The results were often quite bad, to the point where I literally can’t remember whole periods of my high school years when I try to recall them because I’ve (sub?)consciously blocked them out. The upside is I managed to remember the lessons learned from those experiences.
But as an adult, I’ve managed to develop a more refined ability to tell when a general rule in life is not right for me and my situation. I’ve become logical, reasonable, and sensible in my rule-breaking.
For us and the house, there was little to no downside to selling the house. It’s merely the next step in the process to living a life that means something to us.
And that’s how you develop a sense of which rules to break, which you should just bend a little, and which ones to heed.
You get clear on what you want your life to look like. You sit down and have a heart to heart with yourself about what you value, what you prioritize, and what you want to accomplish. You must define what’s purposeful, meaningful, and worthwhile — and then you work to attain it.
Not all the rules out there are going to fit with what you want to do in that grand life of yours, especially if you prefer getting a little farther away from the beaten path. And that is perfectly okay.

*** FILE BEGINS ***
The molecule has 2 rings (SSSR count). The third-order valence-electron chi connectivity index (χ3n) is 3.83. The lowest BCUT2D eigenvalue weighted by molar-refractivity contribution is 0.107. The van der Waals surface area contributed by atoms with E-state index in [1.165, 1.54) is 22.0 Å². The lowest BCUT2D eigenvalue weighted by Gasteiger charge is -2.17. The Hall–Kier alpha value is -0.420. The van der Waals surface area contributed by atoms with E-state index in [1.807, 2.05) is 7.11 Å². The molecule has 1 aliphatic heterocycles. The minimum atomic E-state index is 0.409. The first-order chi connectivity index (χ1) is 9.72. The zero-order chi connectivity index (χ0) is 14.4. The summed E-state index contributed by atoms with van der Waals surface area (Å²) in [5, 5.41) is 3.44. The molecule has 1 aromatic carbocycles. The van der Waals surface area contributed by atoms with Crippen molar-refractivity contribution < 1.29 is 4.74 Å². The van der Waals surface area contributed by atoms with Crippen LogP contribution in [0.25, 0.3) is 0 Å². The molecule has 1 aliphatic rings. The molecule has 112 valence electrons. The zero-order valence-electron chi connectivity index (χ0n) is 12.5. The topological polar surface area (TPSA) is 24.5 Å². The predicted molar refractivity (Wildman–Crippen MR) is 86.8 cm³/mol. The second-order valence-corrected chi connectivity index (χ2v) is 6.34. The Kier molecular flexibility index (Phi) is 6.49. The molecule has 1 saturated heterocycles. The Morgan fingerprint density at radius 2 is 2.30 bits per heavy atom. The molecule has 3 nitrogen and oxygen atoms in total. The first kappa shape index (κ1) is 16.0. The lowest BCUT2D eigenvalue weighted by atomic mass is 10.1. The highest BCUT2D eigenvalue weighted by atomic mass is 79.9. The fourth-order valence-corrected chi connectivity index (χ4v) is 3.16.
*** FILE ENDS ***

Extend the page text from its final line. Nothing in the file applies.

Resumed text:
Just don’t dismiss advice, guidance, or rules outright. When you seek to break a rule, you should do so only after careful consideration and evaluation of your situation. Make sure you’re not doing the financial or career equivalent of cutting off your nose to spite your face. (In other words, breaking the rules just to say you broke the rules.)
After all, rules become rules for good reasons (when we’re referring to rules as general guidelines). They’re established from the experience of others who have gone before us and learned important lessons about what works, what doesn’t, and why.
Forging Your Own Way (with Your Own Rules!)
I fully encourage you to try bending a rule or two if it means working your way closer to a life well lived.
In your finances and in your career, that might mean:
Ruthlessly prioritizing what you value.. and cutting everything else from your budget. This may mean you do things a consumerist society isn’t comfortable with, like driving a 15-year old car, thrifting for parts of your wardrobe, or simply not spending money on stuff you don’t care about so you can spend on what matters to you.